New Zealand Catholic Church finds 14% of clergy accused of abuse, Cardinal describes findings as ‘horrible’
Cardinal John Dew said the Catholic Church should be “deeply ashamed” of the abuse statistics released today. Photo/Andrew Bonallack
As many as one in seven Catholic diocesan clergy in New Zealand have been accused of abuse, according to a church-led survey.
The Catholic Church reported on the scale of alleged abuse in its New Zealand parishes, schools and other institutions for the first time today, after a request from the Royal Commission into Abuse in State Care .
During a two-year investigation, the church received 1,680 reports from 1,122 people against Catholic clergy, brothers, nuns, sisters and laity from 1950 to the present day – of which 592 were named.
Nearly half of the alleged abuses involved sexual abuse. And the vast majority of complaints were about children.
“These statistics on abuse in the Catholic Church dating back to 1950 are horrific and we are deeply ashamed of them,” said Cardinal John Dew, the church’s most senior representative in New Zealand.
“I am grateful that so much work has been done to research the details and make them public.
“As we continue to respond to the Royal Commission into Abuse and build a safer Church for all, I strongly hope that facts like these will help us deal with the sad reality.
“The Church will learn from this and affirm its commitment to the work of safeguarding.”
The investigation was led by Te Rōpū Tautoko, a group that coordinates the Catholic Church’s engagement with the Royal Commission.
Te Rōpū Tautoko acknowledged that this was not an exhaustive record of abuse, as it only covered recorded reports.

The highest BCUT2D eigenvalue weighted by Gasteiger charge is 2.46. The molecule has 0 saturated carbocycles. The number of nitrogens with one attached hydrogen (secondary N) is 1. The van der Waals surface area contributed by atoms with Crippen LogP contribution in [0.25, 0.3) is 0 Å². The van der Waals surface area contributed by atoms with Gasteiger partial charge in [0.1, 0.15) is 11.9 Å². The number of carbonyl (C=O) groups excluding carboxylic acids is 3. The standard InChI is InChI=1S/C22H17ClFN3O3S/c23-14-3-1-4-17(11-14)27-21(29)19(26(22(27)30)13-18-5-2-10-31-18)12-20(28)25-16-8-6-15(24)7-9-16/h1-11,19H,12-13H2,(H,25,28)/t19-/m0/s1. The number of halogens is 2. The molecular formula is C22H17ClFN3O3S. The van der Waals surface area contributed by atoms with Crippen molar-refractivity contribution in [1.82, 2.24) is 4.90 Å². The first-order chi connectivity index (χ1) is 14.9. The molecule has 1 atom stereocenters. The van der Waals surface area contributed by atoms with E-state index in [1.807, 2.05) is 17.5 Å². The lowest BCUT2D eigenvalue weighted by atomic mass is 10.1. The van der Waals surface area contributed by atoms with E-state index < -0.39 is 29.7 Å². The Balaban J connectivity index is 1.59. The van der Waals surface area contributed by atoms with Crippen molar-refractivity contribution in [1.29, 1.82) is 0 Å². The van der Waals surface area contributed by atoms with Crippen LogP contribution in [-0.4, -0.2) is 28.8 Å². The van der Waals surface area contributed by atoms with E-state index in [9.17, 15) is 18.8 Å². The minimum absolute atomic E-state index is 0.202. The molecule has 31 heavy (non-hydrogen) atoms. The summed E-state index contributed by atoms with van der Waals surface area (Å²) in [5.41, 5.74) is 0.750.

It revealed that allegations of abuse had been made about 182, or 14%, of the 1,274 Catholic diocesan clergy who had worked in New Zealand since 1950. Multiple allegations of abuse had been made about many.
Of the 2,286 brothers and priests belonging to the church, 187 (8%) had reports of abuse against them. And 3% of the 4,247 female members of the congregation have been accused of abuse. Another 138 allegations were made against lay people within the church.
Half of the complaints concerned sexual abuse of children. They most often performed in schools and residential care facilities, but also in parishes.
The victims did not always name their attackers. But in some cases, multiple allegations have been made against individuals. Six alleged abusers were the subject of 15 or more complaints.
“Each piece of data represents the lives of many people,” said Sister Margaret Anne Mills, president of the Aotearoa Congregational Leaders Conference in New Zealand.
“Much of it represents terrible harm done by one person on another. We can never forget that.
“Being involved in healing this disease, as much as possible, is and must continue to be our goal.
“All church leaders must urgently understand and acknowledge our shared history; understand and acknowledge the shocking impact of church abuse on victims and their families; understand what it means for survivors and our faith communities; and act today.”
Te Rōpū Tautoko President Catherine Fyfe said the extent of reports of abuse within the Catholic Church had not been gathered so far.
“The information-gathering project was a major exercise involving dozens of people over two years, including the search for 70-year-old paper records from hundreds of locations.”
The release of the inquiry comes ahead of Royal Commission hearings into Marylands Catholic School and the Hebron Trust in Christchurch. A total of 236 reports of abuse linked to the two institutions, and another 239 relate to St. Joseph’s Orphanage and Nazareth House, where brothers from Marylands and the Hebron Trust were involved.
In previous commission hearings, victims have accused the Catholic Church of covering up and minimizing sexual abuse.
Witnesses told how the church would investigate itself after an allegation, usually with little separation between the investigator and the perpetrator.
He often downplayed the abuse, in his actions and language. The survivors were not asked to turn themselves in to the police. And the aggressors were rarely punished.
Survivors were usually offered money – with the caveat that it was an ex gratia payment, not compensation for abuse.